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Health officials are urging Gov. Gary Herbert to return coronavirus restrictions to the “orange” level statewide if Utah does not get down to an average of 200 new cases per day by July 1.

During the past week, the state has averaged more than twice that many, about 470 new daily cases.

“We are quickly getting to a point where the only viable option to manage spread and deaths will be a complete shutdown,” warns a memo that Dr. Angela Dunn, the state epidemiologist, distributed Friday to state and local health officials.

The Utah Department of Health document — which Dunn said was presented to leaders of the state’s coronavirus response — states that contact tracing and testing will not be enough to curb the rapid spread of COVID-19.

A surge began 12 days after Herbert loosened restrictions by moving nearly all of the state to “yellow” or low-risk status, the memo notes. On Monday, the state reported 444 new cases — the 26th consecutive day with more than 200 new cases.

“This might be our last chance for course correction,” the memo states. “Utahns care about these colors. They change their actions based on them. They are the key messaging tool to the public.”

The memo is the strongest statement yet by Dunn and others at the state health department about an infection curve that has escalated from a plateau to a redrock pillar. Last week, a Twitter user noted a health department coronavirus webpage removed the words “It’s Working, Utah” from a headline that now just says “Stay Strong, Utah.”

A prepared statement Monday from the governor’s office said Herbert shares the concerns of Dunn and her colleagues at the health department.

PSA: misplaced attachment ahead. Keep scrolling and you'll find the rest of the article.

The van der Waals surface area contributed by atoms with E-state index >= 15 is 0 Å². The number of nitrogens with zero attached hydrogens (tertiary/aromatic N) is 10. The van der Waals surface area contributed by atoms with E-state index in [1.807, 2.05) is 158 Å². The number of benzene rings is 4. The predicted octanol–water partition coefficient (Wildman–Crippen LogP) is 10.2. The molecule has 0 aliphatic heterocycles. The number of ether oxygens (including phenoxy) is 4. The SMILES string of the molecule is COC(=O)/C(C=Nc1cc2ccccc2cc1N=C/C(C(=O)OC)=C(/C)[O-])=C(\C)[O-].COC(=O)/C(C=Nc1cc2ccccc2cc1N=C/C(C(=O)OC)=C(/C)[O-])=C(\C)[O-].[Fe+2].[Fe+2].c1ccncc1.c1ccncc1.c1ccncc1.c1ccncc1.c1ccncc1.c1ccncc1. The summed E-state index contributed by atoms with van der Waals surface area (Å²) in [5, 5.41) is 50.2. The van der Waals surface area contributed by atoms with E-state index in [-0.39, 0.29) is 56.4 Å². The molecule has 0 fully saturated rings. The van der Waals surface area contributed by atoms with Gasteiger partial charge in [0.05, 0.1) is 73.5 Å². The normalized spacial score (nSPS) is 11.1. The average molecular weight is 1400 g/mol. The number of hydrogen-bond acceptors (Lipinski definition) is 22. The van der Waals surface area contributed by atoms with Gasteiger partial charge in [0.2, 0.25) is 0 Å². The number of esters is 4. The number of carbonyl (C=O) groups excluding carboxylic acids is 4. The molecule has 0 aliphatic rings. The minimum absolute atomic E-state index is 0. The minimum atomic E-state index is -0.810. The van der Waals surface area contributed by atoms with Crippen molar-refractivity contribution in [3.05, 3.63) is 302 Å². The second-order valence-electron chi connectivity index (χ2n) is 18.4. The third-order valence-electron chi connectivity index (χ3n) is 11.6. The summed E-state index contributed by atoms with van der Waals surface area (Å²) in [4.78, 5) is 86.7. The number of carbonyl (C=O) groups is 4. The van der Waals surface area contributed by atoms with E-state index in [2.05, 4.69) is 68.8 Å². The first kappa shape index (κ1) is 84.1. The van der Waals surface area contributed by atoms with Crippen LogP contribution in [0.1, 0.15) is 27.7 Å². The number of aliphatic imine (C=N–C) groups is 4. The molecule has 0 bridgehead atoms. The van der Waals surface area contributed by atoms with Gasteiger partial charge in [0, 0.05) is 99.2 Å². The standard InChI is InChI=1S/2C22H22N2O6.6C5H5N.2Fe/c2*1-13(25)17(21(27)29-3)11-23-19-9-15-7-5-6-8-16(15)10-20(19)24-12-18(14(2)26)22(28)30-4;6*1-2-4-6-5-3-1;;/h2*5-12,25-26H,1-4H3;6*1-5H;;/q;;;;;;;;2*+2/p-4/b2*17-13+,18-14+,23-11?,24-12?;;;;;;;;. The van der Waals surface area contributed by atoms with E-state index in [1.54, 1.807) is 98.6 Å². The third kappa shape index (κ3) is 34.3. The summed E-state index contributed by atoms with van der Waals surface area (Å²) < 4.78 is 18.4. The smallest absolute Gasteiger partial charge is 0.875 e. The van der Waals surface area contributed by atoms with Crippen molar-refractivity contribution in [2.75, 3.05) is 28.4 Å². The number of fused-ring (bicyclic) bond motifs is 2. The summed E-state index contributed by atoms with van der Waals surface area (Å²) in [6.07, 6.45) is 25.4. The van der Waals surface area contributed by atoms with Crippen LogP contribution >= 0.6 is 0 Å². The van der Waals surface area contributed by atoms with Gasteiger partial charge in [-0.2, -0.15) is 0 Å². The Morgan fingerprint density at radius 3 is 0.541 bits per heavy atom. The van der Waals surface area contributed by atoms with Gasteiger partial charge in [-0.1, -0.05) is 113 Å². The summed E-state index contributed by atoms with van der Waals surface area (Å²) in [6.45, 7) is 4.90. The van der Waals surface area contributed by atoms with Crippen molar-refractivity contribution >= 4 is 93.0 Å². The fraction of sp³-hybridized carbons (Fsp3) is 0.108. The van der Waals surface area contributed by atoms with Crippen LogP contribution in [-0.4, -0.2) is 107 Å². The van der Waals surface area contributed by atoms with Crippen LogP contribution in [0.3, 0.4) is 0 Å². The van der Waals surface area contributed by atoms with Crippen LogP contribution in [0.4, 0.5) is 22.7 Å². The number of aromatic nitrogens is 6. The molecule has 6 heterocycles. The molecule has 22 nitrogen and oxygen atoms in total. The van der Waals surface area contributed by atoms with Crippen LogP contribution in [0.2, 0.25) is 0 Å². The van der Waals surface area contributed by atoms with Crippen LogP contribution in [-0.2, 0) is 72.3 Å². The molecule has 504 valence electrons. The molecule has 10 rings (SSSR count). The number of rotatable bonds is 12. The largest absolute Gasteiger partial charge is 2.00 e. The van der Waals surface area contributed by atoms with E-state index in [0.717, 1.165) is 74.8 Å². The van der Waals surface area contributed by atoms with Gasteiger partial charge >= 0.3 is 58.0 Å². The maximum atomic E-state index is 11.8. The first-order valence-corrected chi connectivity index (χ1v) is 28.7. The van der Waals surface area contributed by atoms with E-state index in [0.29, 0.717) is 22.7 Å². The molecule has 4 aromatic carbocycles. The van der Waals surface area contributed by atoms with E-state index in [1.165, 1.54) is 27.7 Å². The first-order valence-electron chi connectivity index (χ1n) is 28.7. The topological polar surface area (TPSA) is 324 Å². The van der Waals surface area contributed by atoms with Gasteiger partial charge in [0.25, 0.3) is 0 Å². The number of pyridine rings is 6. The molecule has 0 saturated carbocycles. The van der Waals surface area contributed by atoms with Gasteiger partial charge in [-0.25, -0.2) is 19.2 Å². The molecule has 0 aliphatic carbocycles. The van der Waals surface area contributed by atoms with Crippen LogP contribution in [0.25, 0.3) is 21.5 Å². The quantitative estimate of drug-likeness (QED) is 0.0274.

“Her memo was prepared specifically to help frame key issues for this week’s leadership deliberations about how to address the surge in cases,” the statement said. “Dr. Dunn will be a part of those consultations, and her analysis will be front and center in our meetings.”

Later, on Monday evening, Herbert tweeted that he appreciated the memo and vowed to work to slow this surge but said he has “no plans to shut down Utah’s economy.”

Some in Utah wonder aloud what the state’s plan is to curtail the pandemic.

“What I want to see,” said Jeff Whitlock, the 32-year-old CEO and co-founder of the Orem technology firm Girbil, “is someone who has a vision and can make a case with the data for what we’re going to do.”

Whitlock’s grandmother, Sybil Walker, died from COVID-19 on April 29 in Mesa, Ariz. He said he doesn’t know what course Utah should take now to reduce infections but is concerned by what he sees as a lack of political will to take action.

“Watching her die was just horrific,” Whitlock said. “I just saw her struggling to breathe.”

In their memo, Dunn and the health department warn that absent a drastic reduction in new cases, switching back to orange “will send the message to Utahns that this outbreak continues to be a serious problem, and state leadership is committed to saving lives and preventing a complete economic shutdown.”

The memo, which was sent less than an hour after Herbert moved much of rural Utah from “yellow” to “green,” or the “new normal” level of vigilance, urges state officials to stop lessening restrictions until July 1 — primary election day is June 30 — and mandate face coverings “either by government or business enforcement.”

If state leaders will not do that, UDOH wrote, “we need to be clear with the public about why decisions are being made lessening restrictions.” The reasons, health officials wrote, are “economic, not health.”

And conditions will get worse if Utah’s outbreak does not change course in a matter of weeks.